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Chemostat



 

A chemostat (from Chemical environment is static) is a continuous culture [1] device used in microbiology for growing and harvesting microbes.[2] It consists of two primary parts: a nutrient reservoir and a growth chamber. It can keep a bacterial culture growing at a reduced growth rate over an indefinite time period. Growth of the culture is controlled by the concentration of the limiting nutrient.[2] The limiting nutrient is a essential growth factor necessary for bacterial growth but present in the media at a concentration such that balanced growth consumes it to r* (a la G. David Tilman) prior to exhausting any other of the essential nutrients in the media. Chemostats allow the the growth rate and yield to be controlled independently. The most important feature of a chemostat is that all fermentation parameters; growth chamber volume, dissolved oxygen, nutrient concentrations, pH, cell density, etc., remain constant throughout the experiment.

Some sources of concern are:

  1. Foaming results in overflow with the volume of liquid not exactly constant
  2. Some very fragile cells are ruptured during agitation and aeration.
  3. Cells may grow on the walls or adhere to other surfaces
  4. Mixing may not truly be uniform
  5. Dripping the media into the chamber actually results in small pulses of nutrients and thus oscillations in concentrations
  6. Bacteria travel upstream quite easily. They will reach the reservoir of sterile medium quickly unless the liquid path is interrupted by an air break in which the medium falls in drops through air.

Additional recommended knowledge

Contents

Chemostat History

Chemostats were initially developed by Novick and Szilard. They were later refined at Cold Spring Harbor Laboratories and entered the canon of microbiological methods. They diversified rapidly as various control mechanisms led to the auxostat and turbidostat.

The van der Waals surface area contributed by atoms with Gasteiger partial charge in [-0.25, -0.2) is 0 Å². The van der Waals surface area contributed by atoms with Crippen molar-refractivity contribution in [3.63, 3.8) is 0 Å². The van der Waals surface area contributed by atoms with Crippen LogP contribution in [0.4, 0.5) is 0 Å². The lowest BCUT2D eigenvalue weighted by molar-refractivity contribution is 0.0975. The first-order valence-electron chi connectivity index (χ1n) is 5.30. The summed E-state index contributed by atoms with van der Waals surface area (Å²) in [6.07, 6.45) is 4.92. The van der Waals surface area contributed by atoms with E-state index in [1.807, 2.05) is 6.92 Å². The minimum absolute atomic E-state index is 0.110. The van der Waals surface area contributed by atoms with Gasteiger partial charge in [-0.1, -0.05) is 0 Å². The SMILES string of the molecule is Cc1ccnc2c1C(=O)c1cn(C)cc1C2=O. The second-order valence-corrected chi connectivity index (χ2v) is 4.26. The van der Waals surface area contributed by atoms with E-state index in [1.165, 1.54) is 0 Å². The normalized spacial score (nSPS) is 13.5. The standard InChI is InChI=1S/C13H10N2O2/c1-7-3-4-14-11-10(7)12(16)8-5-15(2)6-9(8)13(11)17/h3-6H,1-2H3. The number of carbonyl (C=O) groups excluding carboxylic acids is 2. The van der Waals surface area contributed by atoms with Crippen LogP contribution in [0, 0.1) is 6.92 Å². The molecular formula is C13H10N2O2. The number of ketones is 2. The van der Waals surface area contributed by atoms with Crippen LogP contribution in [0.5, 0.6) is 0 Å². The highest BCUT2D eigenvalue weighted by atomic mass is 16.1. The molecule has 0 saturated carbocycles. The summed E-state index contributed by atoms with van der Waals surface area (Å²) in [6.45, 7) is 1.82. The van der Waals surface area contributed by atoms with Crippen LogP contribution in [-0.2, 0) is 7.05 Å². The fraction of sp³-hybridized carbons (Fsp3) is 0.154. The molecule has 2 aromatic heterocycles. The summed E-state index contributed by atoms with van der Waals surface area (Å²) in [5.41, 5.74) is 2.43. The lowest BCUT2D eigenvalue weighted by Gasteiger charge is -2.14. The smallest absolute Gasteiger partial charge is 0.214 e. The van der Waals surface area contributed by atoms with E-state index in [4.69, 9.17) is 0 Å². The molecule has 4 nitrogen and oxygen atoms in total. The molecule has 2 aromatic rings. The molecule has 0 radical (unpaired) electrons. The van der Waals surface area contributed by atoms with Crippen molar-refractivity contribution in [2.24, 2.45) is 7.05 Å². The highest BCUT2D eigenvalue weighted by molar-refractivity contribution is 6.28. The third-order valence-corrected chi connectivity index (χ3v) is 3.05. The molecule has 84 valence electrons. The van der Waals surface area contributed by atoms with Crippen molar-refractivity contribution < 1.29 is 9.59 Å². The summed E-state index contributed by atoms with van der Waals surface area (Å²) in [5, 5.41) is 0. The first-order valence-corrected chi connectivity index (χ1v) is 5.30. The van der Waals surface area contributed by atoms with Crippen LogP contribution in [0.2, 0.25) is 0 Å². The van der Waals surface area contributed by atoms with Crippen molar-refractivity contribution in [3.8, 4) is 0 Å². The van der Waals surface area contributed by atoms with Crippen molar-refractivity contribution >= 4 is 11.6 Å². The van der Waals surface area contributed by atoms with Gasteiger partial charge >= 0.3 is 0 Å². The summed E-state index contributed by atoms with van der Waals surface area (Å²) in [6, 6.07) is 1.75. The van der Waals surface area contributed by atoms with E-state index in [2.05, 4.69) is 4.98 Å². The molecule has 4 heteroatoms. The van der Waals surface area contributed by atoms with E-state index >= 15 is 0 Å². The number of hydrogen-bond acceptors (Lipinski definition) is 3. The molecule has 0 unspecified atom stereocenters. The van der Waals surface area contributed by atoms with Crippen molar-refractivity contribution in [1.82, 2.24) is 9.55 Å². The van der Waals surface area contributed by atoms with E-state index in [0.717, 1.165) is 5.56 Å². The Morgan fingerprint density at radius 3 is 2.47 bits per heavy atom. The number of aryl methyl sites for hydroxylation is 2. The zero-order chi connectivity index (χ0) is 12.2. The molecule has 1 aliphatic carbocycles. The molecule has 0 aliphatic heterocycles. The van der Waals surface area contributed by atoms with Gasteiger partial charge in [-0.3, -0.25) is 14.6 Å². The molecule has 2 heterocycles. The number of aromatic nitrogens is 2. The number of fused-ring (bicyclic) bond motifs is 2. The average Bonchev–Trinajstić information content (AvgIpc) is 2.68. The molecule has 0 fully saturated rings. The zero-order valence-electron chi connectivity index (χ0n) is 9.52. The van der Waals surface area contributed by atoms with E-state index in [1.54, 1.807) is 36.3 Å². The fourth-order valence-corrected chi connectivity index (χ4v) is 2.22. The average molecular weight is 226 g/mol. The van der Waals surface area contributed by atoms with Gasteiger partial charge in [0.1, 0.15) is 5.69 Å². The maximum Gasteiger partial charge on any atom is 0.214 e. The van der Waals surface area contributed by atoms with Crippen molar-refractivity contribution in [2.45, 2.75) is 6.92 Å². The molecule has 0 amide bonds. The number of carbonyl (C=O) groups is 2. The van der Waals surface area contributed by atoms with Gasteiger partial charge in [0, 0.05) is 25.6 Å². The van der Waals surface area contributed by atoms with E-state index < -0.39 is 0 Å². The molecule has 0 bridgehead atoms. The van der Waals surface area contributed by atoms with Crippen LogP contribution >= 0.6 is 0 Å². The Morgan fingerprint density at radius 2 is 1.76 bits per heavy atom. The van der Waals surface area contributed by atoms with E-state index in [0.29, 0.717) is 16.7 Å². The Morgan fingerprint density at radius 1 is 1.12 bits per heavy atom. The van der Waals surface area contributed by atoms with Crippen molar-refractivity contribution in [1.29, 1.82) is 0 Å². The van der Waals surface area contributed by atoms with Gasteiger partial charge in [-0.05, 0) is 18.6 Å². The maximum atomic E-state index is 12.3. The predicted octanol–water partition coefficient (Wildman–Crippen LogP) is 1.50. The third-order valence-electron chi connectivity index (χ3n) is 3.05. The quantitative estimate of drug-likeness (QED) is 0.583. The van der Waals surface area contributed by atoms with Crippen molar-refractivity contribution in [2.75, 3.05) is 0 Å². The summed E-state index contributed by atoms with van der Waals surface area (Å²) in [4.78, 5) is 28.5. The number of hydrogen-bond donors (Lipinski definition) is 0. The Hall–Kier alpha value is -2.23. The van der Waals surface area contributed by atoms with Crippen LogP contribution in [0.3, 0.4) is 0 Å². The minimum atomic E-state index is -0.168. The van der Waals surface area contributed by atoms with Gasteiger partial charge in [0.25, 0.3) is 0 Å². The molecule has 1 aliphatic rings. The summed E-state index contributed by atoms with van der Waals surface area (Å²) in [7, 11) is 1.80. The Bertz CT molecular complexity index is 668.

Chemostats in Research

Chemostats in research are used for investigations in cell biology, as a source for large volumes of uniform cells or protein. The chemostat is often used to gather steady state data about an organism in order to generate a mathematical model relating to its metabolic processes. Chemostats are also used as microcosms in ecology[3][4] and evolutionary biology[5][6][7][8]. In the one case, mutation/selection is a nuisance, in the other case, it is the desired process under study.

Topics in ecology and evolution that have been studied in chemostats include competition for single and multiple resources, the evolution of resource acquisition and utilization pathways, cross-feeding/symbiosis, antagonism, predation, and competition among predators.

Chemostats in Industry

Chemostats are frequently used in the industrial manufacture of ethanol. In this case, several chemostats are used in series, each maintained at decreasing sugar concentrations.

See also

References

  1. ^ James TW (1961). "Continuous Culture of Microorganisms". Annual Review of Microbiology 15: 27-46.
  2. ^ a b Novick A, Szilard L (1950). "Description of the Chemostat". Science 112 (2920): 715-6. PMID 14787503.
  3. ^ Becks L, Hilker FM, Malchow H, Jürgens K, Arndt H (2005). "Experimental demonstration of chaos in a microbial food web". Nature 435 (7046): 1226–9. doi:10.1038/nature03627. PMID 15988524.
  4. ^ Pavlou S, Kevrekidis IG (1992). "Microbial predation in a periodically operated chemostat: a global study of the interaction between natural and externally imposed frequencies". Math Biosci 108 (1): 1–55. PMID 1550993.
  5. ^ Wichman HA, Millstein J, Bull JJ (2005). "Adaptive molecular evolution for 13,000 phage generations: a possible arms race". Genetics 170 (1): 19–31. doi:10.1534/genetics.104.034488. PMID 15687276.
  6. ^ Dykhuizen DE, Dean AM (2004). "Evolution of specialists in an experimental microcosm". Genetics 167 (4): 2015–26. doi:10.1534/genetics.103.025205. PMID 15342537.
  7. ^ Wick LM, Weilenmann H, Egli T (2002). "The apparent clock-like evolution of Escherichia coli in glucose-limited chemostats is reproducible at large but not at small population sizes and can be explained with Monod kinetics". Microbiology (Reading, Engl.) 148 (Pt 9): 2889–902. PMID 12213934.
  8. ^ Jones LE, Ellner SP (2007). "Effects of rapid prey evolution on predator-prey cycles". J Math Biol 55 (4): 541–73. doi:10.1007/s00285-007-0094-6. PMID 17483952.
 
This article is licensed under the GNU Free Documentation License. It uses material from the Wikipedia article "Chemostat". A list of authors is available in Wikipedia.
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